Then we thought it would be cool to invite others with period racers in their possession to tag along.  A date was set and we worked towards a good turnout and a good time.  The 2016 Cobe Trophy Revisitation contestants:    From Virginia,  representing Stoddard-Dayton:   Greg, Barb and Nathan.   From From Michigan were the EMF Millers,  Glenn and son Dan.   And from California .....Brian Blain with Charles Test were two blue Nationals.  A 1916 and a 1911 Indianapolis veteran which  was on the sick list having   just come from an Indy event where Brian had pushed it to a hundred miles per .

 \

The morning of the first Cobe lap,   cars were unloaded at a parking lot near the original starting line.    Prepped ,  lubed and pumped up,  the three cars were off to retrace the course.    Not having been driven  for a few years Stoddard Old 17  soon started acting up.   Starving for fuel but still running,  we stumbled along.    Then Barb and I found we were stumbling along in the pouring rain.     The nine mile  home stretch sure seemed longer than that.  We were soaked, much to Barb's dismay.  Back at the parking area and the shelter of the trailer,   we were done racing .

 

Luckily our friend Art Bergstrom (our hobby's best old school pattern maker)  lived nearby and joined us.  He also kept us entertained by leading us on a tour of private collections.  Incredible cars,  motorcycles,  tractors, buggies,  you name it.  Most being handed down in farm families where they stay to this day.  Art also found us fine dining.   So day one was a good one,  but I was disappointed in the car's performance and that Nathan didn't get a shot at the course.   Tomorrow was another day.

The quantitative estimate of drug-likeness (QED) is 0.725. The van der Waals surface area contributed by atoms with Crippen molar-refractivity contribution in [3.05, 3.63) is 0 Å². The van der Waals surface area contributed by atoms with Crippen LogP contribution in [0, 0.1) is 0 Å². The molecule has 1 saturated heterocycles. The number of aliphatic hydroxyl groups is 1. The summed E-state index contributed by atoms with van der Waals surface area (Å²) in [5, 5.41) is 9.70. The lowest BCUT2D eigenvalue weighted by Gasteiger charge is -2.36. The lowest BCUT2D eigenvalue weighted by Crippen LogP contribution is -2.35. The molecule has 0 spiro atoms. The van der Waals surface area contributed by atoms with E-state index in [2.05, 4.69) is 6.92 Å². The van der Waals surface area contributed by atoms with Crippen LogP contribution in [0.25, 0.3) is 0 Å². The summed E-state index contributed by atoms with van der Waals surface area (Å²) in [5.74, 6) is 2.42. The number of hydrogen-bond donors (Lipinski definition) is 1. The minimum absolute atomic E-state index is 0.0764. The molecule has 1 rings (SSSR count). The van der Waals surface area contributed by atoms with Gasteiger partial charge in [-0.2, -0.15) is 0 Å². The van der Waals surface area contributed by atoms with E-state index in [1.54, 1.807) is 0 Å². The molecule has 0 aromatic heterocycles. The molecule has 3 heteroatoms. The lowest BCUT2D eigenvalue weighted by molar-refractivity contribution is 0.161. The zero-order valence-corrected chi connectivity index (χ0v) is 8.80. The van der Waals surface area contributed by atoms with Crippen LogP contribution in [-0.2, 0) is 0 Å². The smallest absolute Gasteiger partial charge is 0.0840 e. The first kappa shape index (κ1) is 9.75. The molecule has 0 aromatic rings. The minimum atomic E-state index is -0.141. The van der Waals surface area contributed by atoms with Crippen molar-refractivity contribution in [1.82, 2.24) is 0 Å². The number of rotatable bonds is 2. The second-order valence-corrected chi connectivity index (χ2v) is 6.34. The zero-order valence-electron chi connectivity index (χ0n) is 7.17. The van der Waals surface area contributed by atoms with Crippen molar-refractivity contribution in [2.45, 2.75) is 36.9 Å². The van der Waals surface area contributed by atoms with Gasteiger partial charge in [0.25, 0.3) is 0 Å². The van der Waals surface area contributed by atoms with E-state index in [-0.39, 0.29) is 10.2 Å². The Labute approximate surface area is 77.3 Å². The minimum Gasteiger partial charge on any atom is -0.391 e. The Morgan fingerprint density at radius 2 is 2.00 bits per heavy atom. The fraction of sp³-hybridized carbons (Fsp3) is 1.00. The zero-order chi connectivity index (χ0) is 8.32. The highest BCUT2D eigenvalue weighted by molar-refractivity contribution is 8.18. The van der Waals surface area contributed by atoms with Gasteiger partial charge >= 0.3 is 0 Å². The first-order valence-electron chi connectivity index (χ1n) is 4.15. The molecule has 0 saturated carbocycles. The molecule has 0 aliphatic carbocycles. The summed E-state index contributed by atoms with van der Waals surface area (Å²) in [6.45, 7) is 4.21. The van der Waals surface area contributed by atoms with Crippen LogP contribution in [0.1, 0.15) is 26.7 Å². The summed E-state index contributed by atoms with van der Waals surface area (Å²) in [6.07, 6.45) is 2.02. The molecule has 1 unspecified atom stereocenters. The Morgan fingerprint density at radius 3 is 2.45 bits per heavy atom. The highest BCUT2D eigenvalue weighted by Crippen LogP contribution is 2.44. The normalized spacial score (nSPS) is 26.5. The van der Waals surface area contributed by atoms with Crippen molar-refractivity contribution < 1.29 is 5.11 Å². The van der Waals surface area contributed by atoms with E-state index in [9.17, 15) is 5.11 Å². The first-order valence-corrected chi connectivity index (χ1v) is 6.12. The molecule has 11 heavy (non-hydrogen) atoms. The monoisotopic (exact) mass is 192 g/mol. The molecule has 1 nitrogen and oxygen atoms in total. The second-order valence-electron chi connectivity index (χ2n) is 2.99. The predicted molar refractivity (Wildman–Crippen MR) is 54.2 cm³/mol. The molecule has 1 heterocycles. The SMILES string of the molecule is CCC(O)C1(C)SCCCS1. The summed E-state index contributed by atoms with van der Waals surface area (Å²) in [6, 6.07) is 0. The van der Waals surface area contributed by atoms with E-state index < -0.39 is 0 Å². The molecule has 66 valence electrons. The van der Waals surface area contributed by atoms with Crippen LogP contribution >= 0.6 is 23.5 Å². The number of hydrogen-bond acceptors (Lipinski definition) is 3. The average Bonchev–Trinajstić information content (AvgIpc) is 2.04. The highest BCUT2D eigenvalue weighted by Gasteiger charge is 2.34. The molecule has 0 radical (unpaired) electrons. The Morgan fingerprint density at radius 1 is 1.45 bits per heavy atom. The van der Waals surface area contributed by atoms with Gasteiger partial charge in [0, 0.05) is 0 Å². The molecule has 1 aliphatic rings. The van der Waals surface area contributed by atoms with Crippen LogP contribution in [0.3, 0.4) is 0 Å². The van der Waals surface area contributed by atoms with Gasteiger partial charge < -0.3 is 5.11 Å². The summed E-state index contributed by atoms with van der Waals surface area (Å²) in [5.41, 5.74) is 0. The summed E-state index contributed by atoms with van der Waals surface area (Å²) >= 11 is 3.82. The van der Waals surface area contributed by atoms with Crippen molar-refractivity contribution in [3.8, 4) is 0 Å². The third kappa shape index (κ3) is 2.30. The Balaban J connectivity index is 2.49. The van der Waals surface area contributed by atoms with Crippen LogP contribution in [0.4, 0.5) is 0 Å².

Tonight's photos are of the cars.   More to follow."

              

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Wednesday, PM, June 29th.  Just a quick note before I go out to continue mowing.  

 

Greg returned the truck and trailer last night.  He said that they had a great time with the old race cars going on the roads they raced on in 1911.  And he had some excitement as the Stoddard Dayton had fuel delivery problems.  Turned out that he lost the gasket on the filler pipe so the tank would not hold pressure.  He used a WalMart plastic bag over the pipe to seal it.  Success, the tank held pressure.  

 

Oh he said that the trailer blew two tires, and one of the truck mirrors blew off on the freeway.  They went 1,800 miles, and got 9.1 mph.  They must have been pushing it.  I average at least 10 mpg.  So this morning I ordered one new trailer tire and a new set of trailer mirrors for the Suburban.  The mirrors will be permanent, no more add ons to blow off.  And now the trailer will have four fresh tires.  

 

PM update:  UPS delivered three transmission coolant lines for the Trailblazer, and I bought a Passat W8 headlight ballast off of Ebay.  Coming from Canada.  $40 to my door, new price is almost $400 if you can find one.  This will be a great spare.

 

And Camaro Steve just let me know that he sold the huge Barney, F100 rims and tires.  He is happy as he now has some more pennies to spend.

 

Edited by unimogjohn